This Day in History (7-Apr-1827) – English chemist John Walker invents wooden matches

JohnWalker, after schooling at Stockton-on-Tees  served a local doctor for a while as an assistant-surgeon, before finding out that he cannot accustom himself to the sight of blood and surgical operations. However, time spent as assistant-surgeon brought him closer to chemistry, which pushed him to study that subject at Durham and York. After spending several years learning pharmacy and apprenticing as wholesale druggists, he returned home and opened his own shop as “chemist and druggist”. He was one of the rare pharmacists in town who worked not only with natural ingredients, but also with many chemical substances which were not used much in human or animal medicine back then.

Experimenting with various chemical elements finally bore fruits when he discovered that cardboard strips dipped in a mixture of potassium chloride and stibnite and then allowed to dry would ignite when scraped rapidly against sandpaper.  This breakthrough led him to create first simple prototypes of matches which were made from cardboard sticks. By 1827 he started selling those matches what were called “friction lights”, and came to be called “lucifers” in slang, who instantly became very popular in his home town. By changing the design of the sticks into three inch long wooden splints, he soon received offers of purchase from neighboring towns and started selling more and more. Sadly, his design was not perfect, and because of that he never wanted to patent it. Sulfur on the head of the stick sometimes burned so brightly and hotly, that it managed to detach itself and fall on the floor, damaging either carpet or even clothes of the people who were wielding the match.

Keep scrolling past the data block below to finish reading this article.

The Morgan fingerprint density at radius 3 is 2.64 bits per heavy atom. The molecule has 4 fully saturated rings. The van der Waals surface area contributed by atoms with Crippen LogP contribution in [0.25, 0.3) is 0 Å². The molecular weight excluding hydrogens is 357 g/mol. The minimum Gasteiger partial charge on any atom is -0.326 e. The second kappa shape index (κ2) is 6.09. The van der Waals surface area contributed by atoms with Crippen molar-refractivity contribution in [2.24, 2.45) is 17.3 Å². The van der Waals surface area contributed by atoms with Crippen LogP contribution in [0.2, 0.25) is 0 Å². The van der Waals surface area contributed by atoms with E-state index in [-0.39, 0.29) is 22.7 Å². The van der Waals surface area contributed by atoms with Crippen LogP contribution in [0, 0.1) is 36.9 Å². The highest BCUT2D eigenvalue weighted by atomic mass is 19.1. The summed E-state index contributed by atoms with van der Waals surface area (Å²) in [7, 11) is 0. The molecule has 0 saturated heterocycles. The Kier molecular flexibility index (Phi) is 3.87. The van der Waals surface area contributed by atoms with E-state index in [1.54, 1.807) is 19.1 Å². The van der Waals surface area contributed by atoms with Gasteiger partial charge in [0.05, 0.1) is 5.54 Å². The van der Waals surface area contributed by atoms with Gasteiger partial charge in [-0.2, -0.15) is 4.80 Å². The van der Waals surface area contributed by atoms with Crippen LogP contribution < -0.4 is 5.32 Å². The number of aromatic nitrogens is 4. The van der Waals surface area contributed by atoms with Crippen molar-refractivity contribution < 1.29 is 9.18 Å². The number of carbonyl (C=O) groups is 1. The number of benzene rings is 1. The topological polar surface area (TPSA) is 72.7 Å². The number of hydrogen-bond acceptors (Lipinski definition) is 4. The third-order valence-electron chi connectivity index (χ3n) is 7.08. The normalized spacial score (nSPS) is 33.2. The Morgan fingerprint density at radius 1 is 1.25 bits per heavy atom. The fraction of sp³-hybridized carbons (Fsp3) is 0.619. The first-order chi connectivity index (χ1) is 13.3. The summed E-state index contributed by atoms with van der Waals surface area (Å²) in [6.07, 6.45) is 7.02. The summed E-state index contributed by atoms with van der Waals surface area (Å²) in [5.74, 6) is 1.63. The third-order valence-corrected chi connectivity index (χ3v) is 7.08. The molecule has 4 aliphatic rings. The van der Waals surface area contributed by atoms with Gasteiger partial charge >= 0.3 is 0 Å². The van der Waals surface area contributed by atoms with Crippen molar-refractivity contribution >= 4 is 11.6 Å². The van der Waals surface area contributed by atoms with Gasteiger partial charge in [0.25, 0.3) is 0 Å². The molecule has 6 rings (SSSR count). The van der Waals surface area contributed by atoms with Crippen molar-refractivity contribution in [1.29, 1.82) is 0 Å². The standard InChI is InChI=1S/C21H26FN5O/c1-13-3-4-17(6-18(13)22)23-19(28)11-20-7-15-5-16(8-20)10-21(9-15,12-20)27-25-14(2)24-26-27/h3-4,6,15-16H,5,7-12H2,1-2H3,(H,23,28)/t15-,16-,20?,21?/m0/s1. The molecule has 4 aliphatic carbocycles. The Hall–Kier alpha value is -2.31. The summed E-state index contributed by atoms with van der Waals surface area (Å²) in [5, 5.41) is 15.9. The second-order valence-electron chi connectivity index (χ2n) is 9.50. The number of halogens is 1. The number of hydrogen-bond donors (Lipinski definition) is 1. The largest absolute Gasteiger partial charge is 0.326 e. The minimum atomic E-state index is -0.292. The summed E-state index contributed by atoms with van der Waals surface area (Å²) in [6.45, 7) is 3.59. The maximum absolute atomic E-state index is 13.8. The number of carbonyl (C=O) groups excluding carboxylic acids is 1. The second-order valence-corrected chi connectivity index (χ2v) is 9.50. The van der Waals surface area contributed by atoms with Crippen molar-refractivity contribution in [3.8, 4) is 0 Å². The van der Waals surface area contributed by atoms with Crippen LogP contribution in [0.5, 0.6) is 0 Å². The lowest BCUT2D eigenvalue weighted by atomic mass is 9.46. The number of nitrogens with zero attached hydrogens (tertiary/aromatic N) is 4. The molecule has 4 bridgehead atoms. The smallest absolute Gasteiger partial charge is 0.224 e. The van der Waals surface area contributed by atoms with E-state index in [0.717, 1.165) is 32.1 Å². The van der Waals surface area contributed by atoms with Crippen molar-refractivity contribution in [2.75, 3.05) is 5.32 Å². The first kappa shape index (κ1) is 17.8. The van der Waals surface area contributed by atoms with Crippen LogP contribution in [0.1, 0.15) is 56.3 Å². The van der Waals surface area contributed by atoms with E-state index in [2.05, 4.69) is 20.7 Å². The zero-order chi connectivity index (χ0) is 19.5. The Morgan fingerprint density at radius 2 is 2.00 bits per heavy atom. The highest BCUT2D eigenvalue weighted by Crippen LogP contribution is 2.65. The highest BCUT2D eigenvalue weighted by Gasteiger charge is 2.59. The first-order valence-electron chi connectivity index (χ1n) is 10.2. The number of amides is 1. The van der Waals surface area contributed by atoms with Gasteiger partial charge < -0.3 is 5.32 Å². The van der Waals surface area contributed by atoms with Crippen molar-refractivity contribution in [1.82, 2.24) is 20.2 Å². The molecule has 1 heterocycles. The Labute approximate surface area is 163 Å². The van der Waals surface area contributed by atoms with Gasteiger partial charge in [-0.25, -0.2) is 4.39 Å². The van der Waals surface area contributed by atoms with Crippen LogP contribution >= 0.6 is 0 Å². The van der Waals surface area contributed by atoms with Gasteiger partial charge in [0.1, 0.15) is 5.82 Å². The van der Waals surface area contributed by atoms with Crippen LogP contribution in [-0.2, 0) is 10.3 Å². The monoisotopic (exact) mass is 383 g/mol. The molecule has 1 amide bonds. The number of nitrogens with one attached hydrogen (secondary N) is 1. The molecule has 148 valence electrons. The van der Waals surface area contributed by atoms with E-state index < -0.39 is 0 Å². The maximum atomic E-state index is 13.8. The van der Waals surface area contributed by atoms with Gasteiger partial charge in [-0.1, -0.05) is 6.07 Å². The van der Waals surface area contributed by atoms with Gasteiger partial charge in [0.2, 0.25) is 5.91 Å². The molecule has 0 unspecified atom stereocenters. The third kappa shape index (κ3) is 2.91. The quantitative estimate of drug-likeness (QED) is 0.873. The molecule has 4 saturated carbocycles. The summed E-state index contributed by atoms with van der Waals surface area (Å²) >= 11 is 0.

Since he did not obtain a patent, Walker received neither fame nor wealth for his invention of the now-common match. Sir Isaac Holden was widely credited with inventing the match until both Holden and Walker were dead, but the original ledger from Walker’s shop was subsequently found, which shows that Walker was selling his matches for at least two years before Holden began making matches of a similar chemical compound. The invention managed to create first version of items that would spread across entire world and change the way we look at the fire.

 

Reference:

http://www.historyorb.com/day/april/7

http://www.nndb.com/people/011/000206390/

http://www.historyofmatches.com/matches-inventors/john-walker/

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